DNA (deoxyribonucleic acid)• The genetic material that controls how an animal looks and performs.• Exists as two long strands spiraled into a double helix.• Is organized into chromosomes.
Chromosomes• Found in pairs in the nucleus of every cell of the body.• There are two kinds of chromosomes. 1. Autosomes 2. Sex chromosomes
Species differ in the number of chromosomes they have. n=60 n=54 30 pairs 27 pairs
AUTOSOMES SEX CHROMOSOMES• Comprise all but one pair • Every animal has one pair of chromosomes. of sex chromosomes.• (Mostly) control features • There are two types of sex the same in male and chromosomes denoted by females. the letters X and Y. • Females have two of the same kind of sex chromosomes (XX). • Males have two distinct sex chromosomes (XY).
Sex determination • The sex of the offspring is determined by the sex chromosomes. • Males contribute either an X or Y chromosome, thus determine the sex of the offspring. • Diet may also affect sex ratio.
Genes • A unit of inheritance composed of a segment of DNA. • Also in pairs. • Encodes the amino acid sequence of a protein. • Physical location of gene on DNA molecule is called a locus (loci).
Alleles (usually denoted by letters) • An alternative form of a gene (one of the pair) that is located at a specific position of a specific chromosome. • Organisms have two alleles for each trait or the expression of a trait may be affected by multiple alleles.
HOMOZYGOUS HETEROZYGOUS• When the two alleles are • When the two alleles are the same. different.
RECESSIVE (lower case letter) • Allele that causes aDOMINANT (Capital letter) phenotypic trait that is only• One allele masks the seen in the homozygous expression of another allele genotype. at the same loci.• Overrides the traits of a A a recessive allele in a heterozygous pairing. AA A Aa a Aa aa
Dominant traits in sheep and goats • Hairy fleece • Red, tan hair sheep • White wool (most breeds) • White goats • Red Boers • Polled • Brown eyes • Wattles
Recessive traits in sheep and goats • Woolly fleece • Colored fleece (most breeds) • Horns • Blue eyes • Myotonia • Colored goats • Black Boers • Genetic defects – Spider lamb disease – Cryptorchidism – Entropion
Incomplete or partial dominance• When the dominant allele is only partially dominant.• Example: scurs
Sex-limited inheritance• Sex-linked - on X or Y chromosome Example: hemophilia• Sex-limited - all or none expressed by sex Example: milk production• Sex-influenced - genotype + sex determines phenotype Examples: horns in most sheep and beards in goats.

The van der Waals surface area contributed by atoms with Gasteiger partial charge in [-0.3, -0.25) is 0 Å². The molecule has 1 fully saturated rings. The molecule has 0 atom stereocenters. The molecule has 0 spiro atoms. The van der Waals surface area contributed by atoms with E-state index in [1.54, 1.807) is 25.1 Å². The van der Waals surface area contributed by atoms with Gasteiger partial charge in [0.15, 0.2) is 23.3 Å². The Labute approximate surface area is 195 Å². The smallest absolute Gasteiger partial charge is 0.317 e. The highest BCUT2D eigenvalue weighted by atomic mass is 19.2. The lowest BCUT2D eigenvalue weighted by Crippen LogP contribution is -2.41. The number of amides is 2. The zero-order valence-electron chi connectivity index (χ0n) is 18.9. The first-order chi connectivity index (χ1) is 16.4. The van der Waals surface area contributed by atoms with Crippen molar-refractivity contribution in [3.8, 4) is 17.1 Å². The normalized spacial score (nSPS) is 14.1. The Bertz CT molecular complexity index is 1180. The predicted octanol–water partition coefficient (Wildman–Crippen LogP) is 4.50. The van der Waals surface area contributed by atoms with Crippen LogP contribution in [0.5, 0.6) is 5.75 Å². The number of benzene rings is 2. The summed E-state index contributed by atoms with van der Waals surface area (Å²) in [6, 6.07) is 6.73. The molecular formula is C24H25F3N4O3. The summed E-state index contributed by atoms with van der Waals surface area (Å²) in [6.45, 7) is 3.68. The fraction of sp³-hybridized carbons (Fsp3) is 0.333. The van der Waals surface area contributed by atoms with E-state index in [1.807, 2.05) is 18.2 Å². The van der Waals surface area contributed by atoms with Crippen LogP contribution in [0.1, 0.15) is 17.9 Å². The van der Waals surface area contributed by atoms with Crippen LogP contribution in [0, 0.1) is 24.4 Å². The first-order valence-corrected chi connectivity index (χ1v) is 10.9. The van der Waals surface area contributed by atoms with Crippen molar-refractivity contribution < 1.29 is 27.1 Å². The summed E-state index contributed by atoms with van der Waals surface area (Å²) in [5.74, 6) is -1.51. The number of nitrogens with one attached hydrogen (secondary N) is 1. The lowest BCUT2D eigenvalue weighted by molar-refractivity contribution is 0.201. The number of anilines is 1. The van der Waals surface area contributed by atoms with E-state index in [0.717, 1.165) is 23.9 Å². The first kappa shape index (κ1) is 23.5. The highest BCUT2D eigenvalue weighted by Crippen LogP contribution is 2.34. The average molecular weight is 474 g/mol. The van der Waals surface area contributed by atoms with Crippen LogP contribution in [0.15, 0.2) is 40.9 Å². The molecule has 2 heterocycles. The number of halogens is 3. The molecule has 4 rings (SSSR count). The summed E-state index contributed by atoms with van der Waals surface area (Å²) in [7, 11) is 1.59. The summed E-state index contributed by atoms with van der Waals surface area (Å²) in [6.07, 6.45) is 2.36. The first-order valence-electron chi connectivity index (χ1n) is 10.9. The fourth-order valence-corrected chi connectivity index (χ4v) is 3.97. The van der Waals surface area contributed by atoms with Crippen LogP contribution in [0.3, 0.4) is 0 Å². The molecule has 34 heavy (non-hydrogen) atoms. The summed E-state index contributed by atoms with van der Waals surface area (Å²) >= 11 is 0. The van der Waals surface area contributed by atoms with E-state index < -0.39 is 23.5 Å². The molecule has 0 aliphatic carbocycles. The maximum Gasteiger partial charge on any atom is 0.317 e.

Epistasis• When the action of one gene depends upon another. Example: fleece color, skin color, coat color• Inheritance of fleece and coat color can be complicated and varies by breed.
Genetic linkages or co-inheritance • Traits that tend to be inherited together as a consequence of an association between their genes. Examples: polledness in goats and hermaphrodism (intersex in the homozygous female).
Genetic correlations and responses • Extent to which the genotypic values for one trait predict the genotypic values for the second trait. • Can be a positive or negative relationship. -1 ↔ +1 • Correlation can also be due to environmental influences.
No correlation (zero) Scrapie genotype Production traitsResistance to a disease Resistance to another disease Reproductive rate Growth and carcass traits Reproductive rate Wool traits Horn condition Productivity Color Productivity Genetic correlations tend to vary by breed and study.
Inheritance• Each sperm and egg contains one chromosome from each pair of chromosomes of the parent.• Which chromosome of a pair ends up in a particular sperm or egg is determined purely by chance.
Inheritance • There are 134,217,728 (227) possible combinations of the 54 or 60 chromosomes in a sperm or egg produced by a male and female.? • This results in considerable variation in the progeny from the same mating.
GENOTYPE (G) PHENOTYPE (P)• The genetic make-up of a • The observable or cell, organism, or animal. measurable traits of an• Determines hereditary organism: what we can see potential and limitations of or measure. the individual. • Determined by genetics, plus environmental influences (E). P=G+E
Environmental influences • Diet • Health • Weather • Age • Type of birth and rearing • Age of dam • Housing • Season of birth
Two kinds of traits1. Qualitative2. Quantitative (or polygenic)
QUANTITATIVEQUALITATIVE • Continuous in• Phenotype falls into expression. specific category. • Considerable variation• Usually affect by in phenotype. one or few genes. • Under the influence• Very little influence of many genes of the environment. • Much more environmental influence